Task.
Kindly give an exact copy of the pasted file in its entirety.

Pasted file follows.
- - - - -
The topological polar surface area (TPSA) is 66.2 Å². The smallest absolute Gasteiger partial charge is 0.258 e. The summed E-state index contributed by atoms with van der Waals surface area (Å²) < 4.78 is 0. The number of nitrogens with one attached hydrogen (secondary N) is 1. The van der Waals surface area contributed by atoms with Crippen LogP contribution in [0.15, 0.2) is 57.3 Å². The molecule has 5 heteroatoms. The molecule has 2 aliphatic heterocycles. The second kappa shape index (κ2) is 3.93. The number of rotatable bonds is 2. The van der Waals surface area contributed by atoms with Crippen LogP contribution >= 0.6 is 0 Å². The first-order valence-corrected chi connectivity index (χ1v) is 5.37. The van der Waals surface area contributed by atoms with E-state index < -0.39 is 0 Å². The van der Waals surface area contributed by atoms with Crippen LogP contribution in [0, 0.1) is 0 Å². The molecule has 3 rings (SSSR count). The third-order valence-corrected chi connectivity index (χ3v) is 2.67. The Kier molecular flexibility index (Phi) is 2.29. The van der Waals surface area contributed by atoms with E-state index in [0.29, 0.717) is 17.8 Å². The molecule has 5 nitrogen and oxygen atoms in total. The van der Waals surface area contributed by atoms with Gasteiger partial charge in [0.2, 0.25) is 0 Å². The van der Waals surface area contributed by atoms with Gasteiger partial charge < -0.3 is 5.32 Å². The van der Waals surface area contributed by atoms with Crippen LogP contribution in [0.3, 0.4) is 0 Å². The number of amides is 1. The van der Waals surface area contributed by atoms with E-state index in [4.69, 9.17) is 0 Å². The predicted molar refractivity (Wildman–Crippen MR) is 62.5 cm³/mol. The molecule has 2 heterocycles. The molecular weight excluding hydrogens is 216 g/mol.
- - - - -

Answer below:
The topological polar surface area (TPSA) is 66.2 Å². The smallest absolute Gasteiger partial charge is 0.258 e. The summed E-state index contributed by atoms with van der Waals surface area (Å²) < 4.78 is 0. The number of nitrogens with one attached hydrogen (secondary N) is 1. The van der Waals surface area contributed by atoms with Crippen LogP contribution in [0.15, 0.2) is 57.3 Å². The molecule has 5 heteroatoms. The molecule has 2 aliphatic heterocycles. The second kappa shape index (κ2) is 3.93. The number of rotatable bonds is 2. The van der Waals surface area contributed by atoms with Crippen LogP contribution >= 0.6 is 0 Å². The first-order valence-corrected chi connectivity index (χ1v) is 5.37. The van der Waals surface area contributed by atoms with E-state index < -0.39 is 0 Å². The van der Waals surface area contributed by atoms with Crippen LogP contribution in [0, 0.1) is 0 Å². The molecule has 3 rings (SSSR count). The third-order valence-corrected chi connectivity index (χ3v) is 2.67. The Kier molecular flexibility index (Phi) is 2.29. The van der Waals surface area contributed by atoms with E-state index in [0.29, 0.717) is 17.8 Å². The molecule has 5 nitrogen and oxygen atoms in total. The van der Waals surface area contributed by atoms with Gasteiger partial charge in [0.2, 0.25) is 0 Å². The van der Waals surface area contributed by atoms with Gasteiger partial charge < -0.3 is 5.32 Å². The van der Waals surface area contributed by atoms with Crippen LogP contribution in [0.3, 0.4) is 0 Å². The number of amides is 1. The van der Waals surface area contributed by atoms with E-state index in [4.69, 9.17) is 0 Å². The predicted molar refractivity (Wildman–Crippen MR) is 62.5 cm³/mol. The molecule has 2 heterocycles. The molecular weight excluding hydrogens is 216 g/mol.